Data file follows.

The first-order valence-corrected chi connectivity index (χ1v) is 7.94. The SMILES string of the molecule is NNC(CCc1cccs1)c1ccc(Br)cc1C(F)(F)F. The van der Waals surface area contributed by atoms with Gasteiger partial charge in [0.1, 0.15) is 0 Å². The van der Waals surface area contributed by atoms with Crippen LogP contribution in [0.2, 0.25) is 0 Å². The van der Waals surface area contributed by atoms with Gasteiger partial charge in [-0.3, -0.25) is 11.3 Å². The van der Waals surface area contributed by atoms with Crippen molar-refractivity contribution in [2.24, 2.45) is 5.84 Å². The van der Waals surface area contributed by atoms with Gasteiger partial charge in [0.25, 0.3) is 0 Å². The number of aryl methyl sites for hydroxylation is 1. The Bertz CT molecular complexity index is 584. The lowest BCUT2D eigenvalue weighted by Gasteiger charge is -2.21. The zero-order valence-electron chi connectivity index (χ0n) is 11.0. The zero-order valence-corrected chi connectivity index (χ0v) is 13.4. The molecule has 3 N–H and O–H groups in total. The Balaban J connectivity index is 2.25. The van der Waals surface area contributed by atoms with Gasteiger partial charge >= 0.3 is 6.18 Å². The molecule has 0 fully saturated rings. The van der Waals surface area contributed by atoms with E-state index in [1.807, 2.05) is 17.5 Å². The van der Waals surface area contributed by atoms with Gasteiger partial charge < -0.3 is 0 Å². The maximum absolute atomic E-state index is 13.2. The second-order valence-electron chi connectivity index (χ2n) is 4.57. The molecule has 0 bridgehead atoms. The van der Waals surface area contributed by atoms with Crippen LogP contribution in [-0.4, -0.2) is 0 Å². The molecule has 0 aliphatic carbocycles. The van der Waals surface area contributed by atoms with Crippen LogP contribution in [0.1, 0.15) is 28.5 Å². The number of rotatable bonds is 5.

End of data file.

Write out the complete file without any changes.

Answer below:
The first-order valence-corrected chi connectivity index (χ1v) is 7.94. The SMILES string of the molecule is NNC(CCc1cccs1)c1ccc(Br)cc1C(F)(F)F. The van der Waals surface area contributed by atoms with Gasteiger partial charge in [0.1, 0.15) is 0 Å². The van der Waals surface area contributed by atoms with Crippen LogP contribution in [0.2, 0.25) is 0 Å². The van der Waals surface area contributed by atoms with Gasteiger partial charge in [-0.3, -0.25) is 11.3 Å². The van der Waals surface area contributed by atoms with Crippen molar-refractivity contribution in [2.24, 2.45) is 5.84 Å². The van der Waals surface area contributed by atoms with Gasteiger partial charge in [0.25, 0.3) is 0 Å². The number of aryl methyl sites for hydroxylation is 1. The Bertz CT molecular complexity index is 584. The lowest BCUT2D eigenvalue weighted by Gasteiger charge is -2.21. The zero-order valence-electron chi connectivity index (χ0n) is 11.0. The zero-order valence-corrected chi connectivity index (χ0v) is 13.4. The molecule has 3 N–H and O–H groups in total. The Balaban J connectivity index is 2.25. The van der Waals surface area contributed by atoms with Gasteiger partial charge >= 0.3 is 6.18 Å². The molecule has 0 fully saturated rings. The van der Waals surface area contributed by atoms with E-state index in [1.807, 2.05) is 17.5 Å². The van der Waals surface area contributed by atoms with Gasteiger partial charge < -0.3 is 0 Å². The maximum absolute atomic E-state index is 13.2. The second-order valence-electron chi connectivity index (χ2n) is 4.57. The molecule has 0 bridgehead atoms. The van der Waals surface area contributed by atoms with Crippen LogP contribution in [-0.4, -0.2) is 0 Å². The molecule has 0 aliphatic carbocycles. The van der Waals surface area contributed by atoms with Crippen LogP contribution in [0.1, 0.15) is 28.5 Å². The number of rotatable bonds is 5.